Whenever you put something down on paper you leave yourself open to be picked apart, for what you've written. Although in this article, I didn't see anything about "$500 a month for tooling", he does say that he spent $1000 for the chuck on his lathe. I wouldn't know about things like that, I bought most of my stuff used. The article does have SOME merit in that there are definitly hazards &amp; costs that even I didn't imagine when I started. As I have explained to some would be cue makers,don't even think about making Qs til you tackle the problem of the spraying of the finish coat. Don't just think you'll spray them in your basement. The article is by no means perfect, but it does give you some grounding &amp; some base to start some planning. I have never made Qs full time, but even part time, I can make 30 Qs in the $500-$1000 range a year &amp; do repair work too. I think you are right that a 40 hour week should produce a goodly amount of $500 plus Qs. Cue making isn't brain surgery, but still in all, not everyone is cut out for it. I have been doing it for 16 years &amp; I still love it. I hope that some of those showing an interest now, will persue it as at least a part time thing...JER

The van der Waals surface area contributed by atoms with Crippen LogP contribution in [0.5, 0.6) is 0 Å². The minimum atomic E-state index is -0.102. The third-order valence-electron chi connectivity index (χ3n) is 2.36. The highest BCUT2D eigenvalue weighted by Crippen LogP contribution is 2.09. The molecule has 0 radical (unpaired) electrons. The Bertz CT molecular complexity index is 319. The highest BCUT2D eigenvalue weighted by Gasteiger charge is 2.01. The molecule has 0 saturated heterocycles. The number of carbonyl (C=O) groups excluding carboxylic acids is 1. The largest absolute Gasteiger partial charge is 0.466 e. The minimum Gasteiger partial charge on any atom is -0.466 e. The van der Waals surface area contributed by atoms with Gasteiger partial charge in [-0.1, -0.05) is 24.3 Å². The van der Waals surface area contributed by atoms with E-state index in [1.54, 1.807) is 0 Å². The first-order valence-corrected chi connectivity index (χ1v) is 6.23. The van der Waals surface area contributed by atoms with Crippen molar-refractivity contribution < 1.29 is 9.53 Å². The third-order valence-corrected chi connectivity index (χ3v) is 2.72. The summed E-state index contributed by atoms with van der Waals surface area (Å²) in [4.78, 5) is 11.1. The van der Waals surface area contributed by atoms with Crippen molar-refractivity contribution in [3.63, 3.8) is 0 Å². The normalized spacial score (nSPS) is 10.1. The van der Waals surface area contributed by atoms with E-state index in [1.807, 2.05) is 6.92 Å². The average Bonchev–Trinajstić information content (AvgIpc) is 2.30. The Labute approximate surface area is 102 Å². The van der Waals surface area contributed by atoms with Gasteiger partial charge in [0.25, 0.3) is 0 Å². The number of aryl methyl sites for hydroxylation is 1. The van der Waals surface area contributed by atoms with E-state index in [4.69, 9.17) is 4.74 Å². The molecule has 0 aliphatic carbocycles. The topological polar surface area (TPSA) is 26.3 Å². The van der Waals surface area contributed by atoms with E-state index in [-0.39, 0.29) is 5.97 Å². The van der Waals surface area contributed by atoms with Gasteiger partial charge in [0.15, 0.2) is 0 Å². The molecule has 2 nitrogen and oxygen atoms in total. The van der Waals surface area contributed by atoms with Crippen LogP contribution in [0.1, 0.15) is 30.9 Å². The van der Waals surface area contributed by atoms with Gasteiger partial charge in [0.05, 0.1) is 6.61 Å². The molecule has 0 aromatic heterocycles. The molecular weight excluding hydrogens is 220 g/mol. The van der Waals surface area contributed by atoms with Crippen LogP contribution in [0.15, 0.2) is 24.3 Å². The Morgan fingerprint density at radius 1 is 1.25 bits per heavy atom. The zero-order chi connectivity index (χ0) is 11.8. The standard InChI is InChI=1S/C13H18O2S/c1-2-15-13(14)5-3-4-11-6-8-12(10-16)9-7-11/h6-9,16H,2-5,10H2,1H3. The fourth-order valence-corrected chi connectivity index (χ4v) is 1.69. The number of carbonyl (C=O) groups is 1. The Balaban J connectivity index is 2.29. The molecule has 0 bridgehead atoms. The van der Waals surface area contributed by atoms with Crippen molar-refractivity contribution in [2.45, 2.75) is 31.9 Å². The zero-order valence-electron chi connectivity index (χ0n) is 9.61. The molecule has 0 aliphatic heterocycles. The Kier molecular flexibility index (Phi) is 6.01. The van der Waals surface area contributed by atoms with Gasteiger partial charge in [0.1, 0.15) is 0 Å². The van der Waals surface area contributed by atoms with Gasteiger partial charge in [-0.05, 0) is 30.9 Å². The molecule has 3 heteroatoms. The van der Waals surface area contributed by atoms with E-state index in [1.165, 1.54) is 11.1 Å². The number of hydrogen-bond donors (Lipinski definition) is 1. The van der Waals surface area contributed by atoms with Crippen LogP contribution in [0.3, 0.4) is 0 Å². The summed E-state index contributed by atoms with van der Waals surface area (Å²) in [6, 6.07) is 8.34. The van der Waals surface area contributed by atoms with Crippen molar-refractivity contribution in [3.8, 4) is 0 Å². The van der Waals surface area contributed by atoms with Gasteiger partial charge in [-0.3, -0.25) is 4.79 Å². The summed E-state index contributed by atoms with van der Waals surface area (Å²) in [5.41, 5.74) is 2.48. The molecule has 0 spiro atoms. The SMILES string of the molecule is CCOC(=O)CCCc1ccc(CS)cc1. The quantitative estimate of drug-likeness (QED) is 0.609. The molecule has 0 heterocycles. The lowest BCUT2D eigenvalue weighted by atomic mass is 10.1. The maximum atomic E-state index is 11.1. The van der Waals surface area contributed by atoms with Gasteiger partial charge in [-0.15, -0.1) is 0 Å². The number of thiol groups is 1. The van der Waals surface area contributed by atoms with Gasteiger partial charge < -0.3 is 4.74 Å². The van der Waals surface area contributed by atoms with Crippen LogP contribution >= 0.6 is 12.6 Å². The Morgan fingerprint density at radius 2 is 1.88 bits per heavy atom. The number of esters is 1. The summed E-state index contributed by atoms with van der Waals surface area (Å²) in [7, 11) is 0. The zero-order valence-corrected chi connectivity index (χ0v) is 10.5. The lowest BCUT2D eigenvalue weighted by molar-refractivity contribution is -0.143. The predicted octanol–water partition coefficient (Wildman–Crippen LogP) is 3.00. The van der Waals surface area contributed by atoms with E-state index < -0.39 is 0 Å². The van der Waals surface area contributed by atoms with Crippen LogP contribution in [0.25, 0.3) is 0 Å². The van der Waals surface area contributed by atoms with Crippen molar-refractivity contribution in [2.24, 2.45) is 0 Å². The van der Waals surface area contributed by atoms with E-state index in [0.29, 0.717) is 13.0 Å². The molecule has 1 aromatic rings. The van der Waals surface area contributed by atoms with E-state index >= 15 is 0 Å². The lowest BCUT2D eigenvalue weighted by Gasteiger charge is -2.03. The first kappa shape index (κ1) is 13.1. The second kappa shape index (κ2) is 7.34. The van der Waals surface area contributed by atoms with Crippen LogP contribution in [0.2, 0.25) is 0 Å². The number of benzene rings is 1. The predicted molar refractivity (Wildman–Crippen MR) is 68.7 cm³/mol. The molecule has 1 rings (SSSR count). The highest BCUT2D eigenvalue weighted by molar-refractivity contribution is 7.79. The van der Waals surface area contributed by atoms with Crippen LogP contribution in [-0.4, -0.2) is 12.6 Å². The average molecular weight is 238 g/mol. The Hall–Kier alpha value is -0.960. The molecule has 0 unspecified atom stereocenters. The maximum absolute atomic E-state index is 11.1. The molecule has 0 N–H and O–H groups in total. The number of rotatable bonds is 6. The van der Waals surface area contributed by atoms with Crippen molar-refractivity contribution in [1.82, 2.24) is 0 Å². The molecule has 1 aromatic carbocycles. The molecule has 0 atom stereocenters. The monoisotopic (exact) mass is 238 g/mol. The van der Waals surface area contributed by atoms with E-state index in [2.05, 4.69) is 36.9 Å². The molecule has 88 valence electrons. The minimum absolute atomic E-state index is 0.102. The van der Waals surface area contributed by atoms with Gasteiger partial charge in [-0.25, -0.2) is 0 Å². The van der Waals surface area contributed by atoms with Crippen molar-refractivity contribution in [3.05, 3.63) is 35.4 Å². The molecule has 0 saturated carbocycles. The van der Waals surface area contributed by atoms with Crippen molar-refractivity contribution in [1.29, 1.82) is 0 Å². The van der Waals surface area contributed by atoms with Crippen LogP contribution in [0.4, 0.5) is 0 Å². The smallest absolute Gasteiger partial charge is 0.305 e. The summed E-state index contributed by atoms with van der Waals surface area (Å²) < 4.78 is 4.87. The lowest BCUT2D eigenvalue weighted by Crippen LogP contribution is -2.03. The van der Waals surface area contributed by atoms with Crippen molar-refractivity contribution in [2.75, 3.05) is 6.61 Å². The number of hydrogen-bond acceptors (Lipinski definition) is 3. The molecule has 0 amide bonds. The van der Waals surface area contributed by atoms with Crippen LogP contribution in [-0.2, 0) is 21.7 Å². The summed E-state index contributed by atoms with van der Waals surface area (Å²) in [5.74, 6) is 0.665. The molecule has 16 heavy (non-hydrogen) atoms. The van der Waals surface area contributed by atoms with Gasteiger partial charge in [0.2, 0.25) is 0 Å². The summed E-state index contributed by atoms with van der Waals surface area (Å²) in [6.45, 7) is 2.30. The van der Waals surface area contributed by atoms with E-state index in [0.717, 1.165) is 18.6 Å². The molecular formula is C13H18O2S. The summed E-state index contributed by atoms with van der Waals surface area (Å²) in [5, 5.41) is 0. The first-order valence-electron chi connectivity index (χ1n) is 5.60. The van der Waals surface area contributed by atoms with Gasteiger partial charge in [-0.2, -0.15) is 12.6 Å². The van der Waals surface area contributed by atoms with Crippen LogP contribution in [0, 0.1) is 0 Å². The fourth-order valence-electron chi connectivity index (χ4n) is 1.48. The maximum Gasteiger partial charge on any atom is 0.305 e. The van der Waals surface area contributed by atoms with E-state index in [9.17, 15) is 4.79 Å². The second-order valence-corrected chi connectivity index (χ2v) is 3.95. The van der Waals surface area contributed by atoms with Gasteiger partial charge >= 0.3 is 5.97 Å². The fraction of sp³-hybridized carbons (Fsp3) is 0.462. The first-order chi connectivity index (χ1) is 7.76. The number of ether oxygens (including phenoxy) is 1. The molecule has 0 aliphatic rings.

07-05-2002, 09:26 AM
I can't determine from Mr Buss's article if he is trying to encourage people to become cue makers, discourage them, or merely point out that it isn't easy. Having been in business most of my life it is my observation that business is never easy or without risk. Making the worlds best cue and making money doing it requires much more than cue making skills. Success rarely happens without a good business plan. For everyone with talent I encourage them to proceed at their own level albeit cautiously.

PQQLK9
07-05-2002, 01:23 PM
A couple of nights ago on Nightline a Famous Guitar maker was asked how to make a guitar...his answer was to take a piece of wood and a knife and cut away everything that don't look like a guitar.....For all aspiring cuemakers substitute cue for guitar..../ccboard/images/icons/smile.gif

heater451
07-05-2002, 04:27 PM
Wasn't that idea originally from DaVinci. . .or Michelangelo?

BLACKHEART
07-06-2002, 12:03 AM
I like that. I'm gonna use that, in the future. When people ask me , " how long does it take to make a pool cue" I usually say " It takes a week to put the finish on &amp; a little longer to make the cue"...JER

Cueless Joey
07-08-2002, 12:20 PM